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Published: March 16th 2006
all those ducks are alive and flapping around as they are speeding around on a moto
It was one hell of a week. There's nothing quite like speeding around on the back of an old Honda Federal through the Vietnamese countryside. I should have been killed a thousand times over, or at least been hideously maimed, but I survived the week relatively unscathed except for a stomach bug that all 3 of us Westerners got. I saw so many things that I'm getting quite overwhelmed trying to figure out how to describe them in a couple of crummy blog entries. As I am not feeling inclined to spend the remaining 4 months of my time in Asia here in this Cambodian internet cafe writing down everything, I will describe the highlights.
We stopped all the time- every 20 minutes or whenever we were numb- to talk to people, to watch people working, to see the view. I saw so many cool things. I saw a group of prisoners dressed in striped jumpsuits breaking rocks out on the highway, although the stripes were vertical so its not quite like the old cartoons.
We met so many wonderful people, some of which had never met a foreigner. We stopped at a village that Duc had never stopped
The people use bombs from the American war to hold pots over the fire. I was a bit nervous but I figured if they haven't blown up in 40 years why would they start now?
at before and the whole village came out to see me, as they had never had a foreign visitor. I stood there for a couple seconds trying to rub out the red mark the helmet had left on my forehead, resisting the urge to start tap dancing or whistling "Dixie" or whatever you do when a bunch of people are staring at you. Its a bit stressful because you are the first and possibly last foreign visitor these people might ever see so you represent all Western people and you must make a good impression. I gave all the kids some pencils- everyone desperately needs school supplies, we took some pictures and they asked me to write something in a notebook, which I did saying thank you for letting me visit your village and for your hospitality etc, and then this girl about 17 years old gave me a bag that she had made herself. Its one of my favorite possessions because a girl in a Central Highlands village (Duc does not even remember the name of it) gave it to me. It was a lot of fun getting off the beaten path, but after all the attention sometimes you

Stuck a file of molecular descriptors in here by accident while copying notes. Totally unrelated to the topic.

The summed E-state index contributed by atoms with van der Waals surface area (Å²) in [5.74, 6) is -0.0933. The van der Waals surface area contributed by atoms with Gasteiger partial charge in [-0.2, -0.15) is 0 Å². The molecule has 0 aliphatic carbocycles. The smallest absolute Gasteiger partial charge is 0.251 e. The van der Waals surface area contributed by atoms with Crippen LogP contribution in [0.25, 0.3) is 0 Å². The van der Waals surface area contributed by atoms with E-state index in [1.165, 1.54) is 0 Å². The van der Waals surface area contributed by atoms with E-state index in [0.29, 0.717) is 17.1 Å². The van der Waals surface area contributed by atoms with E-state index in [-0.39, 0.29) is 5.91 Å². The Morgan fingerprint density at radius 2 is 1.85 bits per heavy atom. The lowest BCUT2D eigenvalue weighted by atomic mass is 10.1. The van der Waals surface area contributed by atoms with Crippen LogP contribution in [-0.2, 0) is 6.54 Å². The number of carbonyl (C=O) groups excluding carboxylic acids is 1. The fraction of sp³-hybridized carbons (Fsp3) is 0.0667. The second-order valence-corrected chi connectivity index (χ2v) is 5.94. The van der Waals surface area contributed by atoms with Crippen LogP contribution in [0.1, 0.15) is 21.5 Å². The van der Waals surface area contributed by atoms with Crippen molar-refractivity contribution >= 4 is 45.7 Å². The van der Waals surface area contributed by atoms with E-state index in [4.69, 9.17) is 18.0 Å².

just crave the anonymity you get in places like Nha Trang and you just want to be another bloated white face in the crowd.
I guess the lessons I learned during the week were:
1. I was surprised to see the work involved in producing things I always assumed were made by robots or something of that ilk. Silk, tofu, bricks all take lots of humans working and the work is usually incredibly mundane and repetitive. They work so hard. It really makes you appreciate the career choices we have.
2. How incredibly stupid and irrelevant the vast majority of things we call "problems" really are
3. The results of extreme human determination. The things they did, the way they lived to get what they wanted- "liberation" or "reunification"- I can not imagine caring that much about anything, ever. I blame MTV.
And most importantly
4. Actions have consequences. As (relatively) fantastically wealthy Americans, our actions affect so many people, and we will never hear or think about 98% of those consequences. The price of gas in Vietnam is about $2.40/ gallon- even more than it is in Oklahoma, which must be astronomical when
you are living on $1 a day. Duc said the price of gas has increased ten times over the last year or two. Why? The Iraq conflict. In many ways Vietnam has done a spectacular job recovering from the American war, but in some ways its still reeling- most notably the way the current government still treats the Vietnamese and Montagnards that sided with the US and the South Vietnamese.
One European started lecturing Duc and some other Vietnamese guides about Vietnam's problem and how there is no wildlife because the Vietnamese eat all the wildlife and how Vietnam's human rights record was not as good as China's, because China has a pretty decent human rights record. Duc gave me this look like, what the hell do you white people smoke all day? and all I could do is laugh and point out that Stephen Colbert was very disappointed that China kicked the United States's ass in the capital punishment Olympics. It was just weird. Europeans should know that its impolite to tell another person that their country of origin is a shithole, unless the other person happens to be an American and then its fair game. Yes, Vietnam
has its problems, but so do all countries.
Duc was a great traveling companion. The first day when we were in the Central Highlands he started throwing clovers at my fleece jacket like some sort of makeshift dartboard, and I told him he better not be sick of me as we had 5 more days together. We spent the 3 days in the Central Highlands with some other Easy Riders and tourists which was very fun but we went on to the Mekong Delta alone. It was a solid week of almost constantly being together so I definitely am feeling his absence here in Cambodia. He even asked me to sing for him, which almost shocked me into silence because usually I resort to forcing my talents on captive audiences, but I pulled through with Steppenwolf, the natural choice when you are on a motorcycle. I respect him very much, he's led an amazing life, and the only reason I did not start crying upon our separation was because we made a deal to do another tour when I come back to Vietnam in May.
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